The incredible science of Formula 1 pit stops

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The Formula 1 pit stops are amazing, and work with incredible efficiency, and Williams has just hit the 2-second barrier. In Formula 1 every second counts, and with the speed limits at the exit of the pits, it makes a stop with less than two seconds perfectly incredible, and Williams has done it, but how was it possible?

The pit is the area where the team can make a difference for the pilot, and help him to achieve the best position in the race, and although we usually only pay attention to the driver, there is a team of about 20 perfectly coordinated mechanics that make a colossal difference to the race results.

The team of mechanics practices the operation hundreds of times throughout the season of Formula 1, and as the competitiveness of this sport demands, all the teams want to be the more efficient, so that in the end they can be a positive factor in the final result of the race for the driver.

Since refueling during the race was banned from the sport back in 2010, pit stops have suffered a significant decrease in duration, having achieved in the past two years the incredible barrier of three seconds, but Williams Martini Racing just went a step further and managed to achieve the fastest pit stop in history, 1.92 seconds.

After each stop in the pits, the stop is analyzed in detail, from the performance of the mechanics to the ergonomics and performance of the equipment they use everything is accounted for, in order to achieve maximum performance. Any mistake in the pit can cost several places a to the driver just like it happened to Daniel Ricciardo at Monaco in 2016, when his team did not have the tires ready to be put in his car.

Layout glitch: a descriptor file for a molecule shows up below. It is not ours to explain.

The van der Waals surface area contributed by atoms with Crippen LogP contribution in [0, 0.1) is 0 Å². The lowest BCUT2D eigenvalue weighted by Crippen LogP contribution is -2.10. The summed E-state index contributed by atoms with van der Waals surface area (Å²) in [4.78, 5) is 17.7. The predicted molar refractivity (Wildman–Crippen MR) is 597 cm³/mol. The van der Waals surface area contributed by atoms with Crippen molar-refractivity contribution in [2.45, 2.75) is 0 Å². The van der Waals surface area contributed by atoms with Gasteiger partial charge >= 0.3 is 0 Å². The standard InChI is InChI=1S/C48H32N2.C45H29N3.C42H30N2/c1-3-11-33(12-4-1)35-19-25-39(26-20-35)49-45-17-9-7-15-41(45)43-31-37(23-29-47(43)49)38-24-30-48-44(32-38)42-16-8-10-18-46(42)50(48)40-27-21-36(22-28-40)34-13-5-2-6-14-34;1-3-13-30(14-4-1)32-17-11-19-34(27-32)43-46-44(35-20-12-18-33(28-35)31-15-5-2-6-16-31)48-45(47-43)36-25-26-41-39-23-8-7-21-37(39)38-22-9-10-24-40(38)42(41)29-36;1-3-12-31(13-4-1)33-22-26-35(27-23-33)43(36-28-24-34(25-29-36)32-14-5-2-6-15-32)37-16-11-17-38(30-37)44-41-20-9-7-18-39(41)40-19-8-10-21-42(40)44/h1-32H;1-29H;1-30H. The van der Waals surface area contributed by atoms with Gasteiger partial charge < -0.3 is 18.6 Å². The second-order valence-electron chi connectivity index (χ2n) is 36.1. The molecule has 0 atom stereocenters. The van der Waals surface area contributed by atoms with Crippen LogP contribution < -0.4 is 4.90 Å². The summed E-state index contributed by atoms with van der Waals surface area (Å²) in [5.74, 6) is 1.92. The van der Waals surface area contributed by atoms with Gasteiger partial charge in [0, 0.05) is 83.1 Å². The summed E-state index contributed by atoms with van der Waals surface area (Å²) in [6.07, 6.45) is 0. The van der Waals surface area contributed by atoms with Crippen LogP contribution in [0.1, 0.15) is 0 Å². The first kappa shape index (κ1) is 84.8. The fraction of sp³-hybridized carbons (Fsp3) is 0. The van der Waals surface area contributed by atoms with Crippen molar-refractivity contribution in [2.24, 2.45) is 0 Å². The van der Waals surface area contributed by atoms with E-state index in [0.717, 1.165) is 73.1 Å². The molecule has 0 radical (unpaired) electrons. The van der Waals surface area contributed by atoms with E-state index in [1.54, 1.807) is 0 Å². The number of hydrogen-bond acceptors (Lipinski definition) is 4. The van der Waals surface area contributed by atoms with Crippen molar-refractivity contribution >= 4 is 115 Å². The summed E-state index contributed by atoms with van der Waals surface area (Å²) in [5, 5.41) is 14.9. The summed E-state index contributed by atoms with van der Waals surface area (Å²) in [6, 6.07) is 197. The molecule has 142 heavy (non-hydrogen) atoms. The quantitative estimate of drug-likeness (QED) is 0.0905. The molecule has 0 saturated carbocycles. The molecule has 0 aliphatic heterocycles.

The director of Williams Martini Racing believes that with a lot of training, for all unforeseen situations that can happen during a pit stop, the team will eventually be able to reach the incredible duration 1.6 seconds for the whole pit stop. The incredible amount of operations that are carried out in the short time the car is at the pit, is quite impressive, now let’s see, the car is lifted on the front and back, the mechanics loosen the wheels, four mechanics take off the old tires, and other four mechanics assemble the new tires, the mechanics re-tighten the wheels, the car is put on the floor and leave the pits.

With the amount and complexity of the intervention it is necessary for the team to maintain all the attention and coordination so that everything can be accomplished in the shortest time possible and since the average reaction time of the average human is around 200 milliseconds, which is precisely the length of time in which the mechanic unties the tires, every millisecond is essential.

Based on the article by the Wired.

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